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Why Transportation Matters For Christmas Market Traders

With the days rapidly getting shorter and the orange and gold leaves cascading from the trees, now is as truly autumnal as it gets. After all, the two main events of this season - Halloween and Bonfire Night - have both just come and gone.


However, the very fact that the times for spectres and sparklers have passed by means that for traders, there is nothing left to do except look forward to Christmas.


Some may argue that the festivities should be kept for December, but the reality is that not only will millions of shoppers be out looking for gifts, food and bunting, but Christmas markets will be getting underway all over the UK.


The Magic Of Markets

This highly popular innovation, inspired by German traditions and often still full of European elements even after Brexit, can now be seen in cities across the UK. The markets in big cities like Birmingham and Manchester are already underway, but there will be many more in smaller cities and various towns all over the country.


As anyone who has visited will know, the variety of items on sale is huge. There is plenty of food and drink for consumption on the spot or for later, as well as lots of gifts from grand (or just quirky) presents to a plethora of stocking fillers for the kids. And while there may be traders from all over Europe, many others will be from the UK, often local to the venue.


Millions will be drawn to these events, which will make for great days out and opportunities for socialising as well as chances to do some shopping. But while these will be much-anticipated events for most of the public, those directly involved in putting them on will realise just how much planning, preparation and logistical support is needed.


It may be that your company has already made its presence felt at one or more of these markets, but it might also be the case that it hasn’t yet and you are about to make your first foray into the world of Christmas markets.


With these events opening in more locations, the opportunities emerging after Covid, and some existing markets being enlarged, there are more chances to take part. Slots may also become available if previous years’ traders have dropped out.


How Can You Transport Your Stock?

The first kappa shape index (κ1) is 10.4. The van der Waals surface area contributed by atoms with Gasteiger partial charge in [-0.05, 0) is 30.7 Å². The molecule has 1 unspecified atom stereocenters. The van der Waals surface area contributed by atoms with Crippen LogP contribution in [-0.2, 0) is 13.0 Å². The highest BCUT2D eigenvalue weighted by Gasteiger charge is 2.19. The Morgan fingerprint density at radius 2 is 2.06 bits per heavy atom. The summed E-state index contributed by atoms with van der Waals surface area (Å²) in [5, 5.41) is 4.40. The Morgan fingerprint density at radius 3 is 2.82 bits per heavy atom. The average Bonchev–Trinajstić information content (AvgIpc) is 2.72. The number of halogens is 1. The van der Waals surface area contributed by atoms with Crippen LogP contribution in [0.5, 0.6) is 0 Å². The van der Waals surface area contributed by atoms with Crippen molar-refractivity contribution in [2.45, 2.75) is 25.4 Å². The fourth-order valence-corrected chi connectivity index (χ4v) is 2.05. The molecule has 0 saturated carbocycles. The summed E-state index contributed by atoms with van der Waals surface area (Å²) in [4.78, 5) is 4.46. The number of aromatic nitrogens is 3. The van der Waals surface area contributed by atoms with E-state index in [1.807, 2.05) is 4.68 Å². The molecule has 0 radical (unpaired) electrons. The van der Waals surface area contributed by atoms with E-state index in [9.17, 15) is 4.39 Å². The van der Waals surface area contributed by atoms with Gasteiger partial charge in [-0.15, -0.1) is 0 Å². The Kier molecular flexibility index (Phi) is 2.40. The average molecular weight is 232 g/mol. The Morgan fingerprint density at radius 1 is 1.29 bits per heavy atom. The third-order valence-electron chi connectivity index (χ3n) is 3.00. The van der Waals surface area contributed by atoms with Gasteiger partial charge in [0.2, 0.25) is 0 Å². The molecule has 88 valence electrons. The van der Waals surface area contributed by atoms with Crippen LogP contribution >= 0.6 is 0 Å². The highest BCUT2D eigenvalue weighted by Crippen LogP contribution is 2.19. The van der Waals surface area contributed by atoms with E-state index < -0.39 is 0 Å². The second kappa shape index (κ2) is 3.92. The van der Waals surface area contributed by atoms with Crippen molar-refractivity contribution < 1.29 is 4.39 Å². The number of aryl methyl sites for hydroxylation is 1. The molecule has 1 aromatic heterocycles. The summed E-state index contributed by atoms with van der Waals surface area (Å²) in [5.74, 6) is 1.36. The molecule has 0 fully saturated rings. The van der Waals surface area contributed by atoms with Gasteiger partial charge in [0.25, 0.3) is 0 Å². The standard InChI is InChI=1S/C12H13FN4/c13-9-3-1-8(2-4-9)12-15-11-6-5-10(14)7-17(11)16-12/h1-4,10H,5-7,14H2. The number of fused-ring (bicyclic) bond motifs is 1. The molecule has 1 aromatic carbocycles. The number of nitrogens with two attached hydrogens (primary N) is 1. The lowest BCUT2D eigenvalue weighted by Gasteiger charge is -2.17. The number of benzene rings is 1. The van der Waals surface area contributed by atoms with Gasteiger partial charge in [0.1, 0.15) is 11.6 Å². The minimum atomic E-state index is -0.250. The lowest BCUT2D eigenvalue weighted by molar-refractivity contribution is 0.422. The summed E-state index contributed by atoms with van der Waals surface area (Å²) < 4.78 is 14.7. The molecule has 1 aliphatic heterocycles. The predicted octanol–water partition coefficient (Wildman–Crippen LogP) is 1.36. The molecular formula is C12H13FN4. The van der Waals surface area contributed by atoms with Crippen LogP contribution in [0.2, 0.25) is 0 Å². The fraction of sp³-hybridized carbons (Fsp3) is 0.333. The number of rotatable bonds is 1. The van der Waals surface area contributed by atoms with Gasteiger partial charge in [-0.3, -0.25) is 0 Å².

If you are planning to get involved, it’s worth thinking about a few different questions that will arise, as these will determine the sort of freight support you need.


A few traders might be able to get away with having one van of their own to bring all their stuff to the market if they have just one stall in one venue, either replenishing their wares (especially if they are of the edible kind) or bringing enough small items to last for the length of their stay - especially if the market starts later in November or even in December.


However, in many cases that clearly will not be enough. You may not have a lot of stock that will keep for a long time (or is neither imperishable nor inedible). Your stall may be large. You may be working far from home and therefore need a delivery to a place of storage at or near the market itself, not to your normal home base.


In addition to these scenarios, if your company is large enough you may be splitting your staff between different stalls in multiple locations. In that case, you need to have the logistical support to keep all the stalls stocked up, often at different times and some needing to be replenished faster than others.


Not only might this be more than you can manage with your own company vehicles - which may or may not include a van - but you may need a much larger vehicle for the volume of goods you will be taking. On top of this is the fact that you might need to take all sorts of other equipment, signage and other accessories with you.


Indeed, it may be that what you actually need is substantial warehouse storage nearby for your goods, which can help ensure you won’t keep on running out of popular items.


That means your needs for logistical support will not just focus on the size of vehicle you need, but how often and frequently it is available. The last thing you want is to need some more stock in but have no means of getting it to the market.


This last consideration is a significant one because the markets go on for so long. Not only have some already begun before the last firework has fizzled out, but they will typically go on until the last few days before Christmas - when traders pack up and go home to spend the festive season with their loved ones - but can sometimes carry on until New Year.


Not Just Stallholders

All these elements can apply if you are simply selling things at a stall. In many cases, the actual physical structure you inhabit will already be provided; local councils will set up every year by assembling large interconnected structures that fill pedestrianised streets and squares with stall space. However, this does not apply to everyone.


In other instances, firms may be adding their own features to the markets. This could include a pop-up tent, or an ice rink, in which case a lot of privately owned equipment needs to be transported, including everything from the structures that need to be assembled and then dismantled, to the equipment users will need.


As Christmas approaches, trucks and vans all over the country will be very busy ferrying goods back and forth to retailers and in the fulfilment of e-Commerce orders. But they will also need to be taking loads of goods, equipment and signage to the various Christmas markets that people will enjoy.


By ensuring you have the right preparations in place to ensure your equipment and stock get where it needs to be and can be replenished fast whenever you need it, you can make a great success of your own festive market stall.


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